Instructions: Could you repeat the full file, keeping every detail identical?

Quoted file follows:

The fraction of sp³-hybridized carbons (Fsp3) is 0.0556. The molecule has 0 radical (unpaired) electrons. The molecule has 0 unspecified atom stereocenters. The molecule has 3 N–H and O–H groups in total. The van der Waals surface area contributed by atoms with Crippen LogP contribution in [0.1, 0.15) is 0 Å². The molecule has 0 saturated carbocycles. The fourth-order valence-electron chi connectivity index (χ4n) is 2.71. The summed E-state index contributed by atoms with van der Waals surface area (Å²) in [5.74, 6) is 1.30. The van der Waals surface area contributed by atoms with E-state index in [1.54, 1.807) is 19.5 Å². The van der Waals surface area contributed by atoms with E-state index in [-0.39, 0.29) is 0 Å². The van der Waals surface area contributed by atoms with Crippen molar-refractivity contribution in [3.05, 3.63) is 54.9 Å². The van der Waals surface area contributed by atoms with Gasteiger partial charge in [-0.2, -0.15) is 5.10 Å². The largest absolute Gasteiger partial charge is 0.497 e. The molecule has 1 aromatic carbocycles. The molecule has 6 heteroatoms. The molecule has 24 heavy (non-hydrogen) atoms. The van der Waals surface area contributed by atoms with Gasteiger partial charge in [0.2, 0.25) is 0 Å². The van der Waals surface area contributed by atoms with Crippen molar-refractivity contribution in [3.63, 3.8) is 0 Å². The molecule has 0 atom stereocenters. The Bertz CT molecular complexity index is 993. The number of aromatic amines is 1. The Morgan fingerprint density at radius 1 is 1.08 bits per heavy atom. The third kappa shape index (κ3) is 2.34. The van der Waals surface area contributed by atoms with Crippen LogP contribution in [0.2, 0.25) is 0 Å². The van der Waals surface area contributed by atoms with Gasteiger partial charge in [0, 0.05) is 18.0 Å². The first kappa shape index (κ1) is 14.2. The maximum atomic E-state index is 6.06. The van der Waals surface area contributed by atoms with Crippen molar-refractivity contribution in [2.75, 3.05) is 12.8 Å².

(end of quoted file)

The fraction of sp³-hybridized carbons (Fsp3) is 0.0556. The molecule has 0 radical (unpaired) electrons. The molecule has 0 unspecified atom stereocenters. The molecule has 3 N–H and O–H groups in total. The van der Waals surface area contributed by atoms with Crippen LogP contribution in [0.1, 0.15) is 0 Å². The molecule has 0 saturated carbocycles. The fourth-order valence-electron chi connectivity index (χ4n) is 2.71. The summed E-state index contributed by atoms with van der Waals surface area (Å²) in [5.74, 6) is 1.30. The van der Waals surface area contributed by atoms with E-state index in [1.54, 1.807) is 19.5 Å². The van der Waals surface area contributed by atoms with E-state index in [-0.39, 0.29) is 0 Å². The van der Waals surface area contributed by atoms with Crippen molar-refractivity contribution in [3.05, 3.63) is 54.9 Å². The van der Waals surface area contributed by atoms with Gasteiger partial charge in [-0.2, -0.15) is 5.10 Å². The largest absolute Gasteiger partial charge is 0.497 e. The molecule has 1 aromatic carbocycles. The molecule has 6 heteroatoms. The molecule has 24 heavy (non-hydrogen) atoms. The van der Waals surface area contributed by atoms with Gasteiger partial charge in [0.2, 0.25) is 0 Å². The van der Waals surface area contributed by atoms with Crippen molar-refractivity contribution in [3.63, 3.8) is 0 Å². The molecule has 0 atom stereocenters. The Bertz CT molecular complexity index is 993. The number of aromatic amines is 1. The Morgan fingerprint density at radius 1 is 1.08 bits per heavy atom. The third kappa shape index (κ3) is 2.34. The van der Waals surface area contributed by atoms with Crippen LogP contribution in [0.2, 0.25) is 0 Å². The van der Waals surface area contributed by atoms with Gasteiger partial charge in [0, 0.05) is 18.0 Å². The first kappa shape index (κ1) is 14.2. The maximum atomic E-state index is 6.06. The van der Waals surface area contributed by atoms with Crippen molar-refractivity contribution in [2.75, 3.05) is 12.8 Å².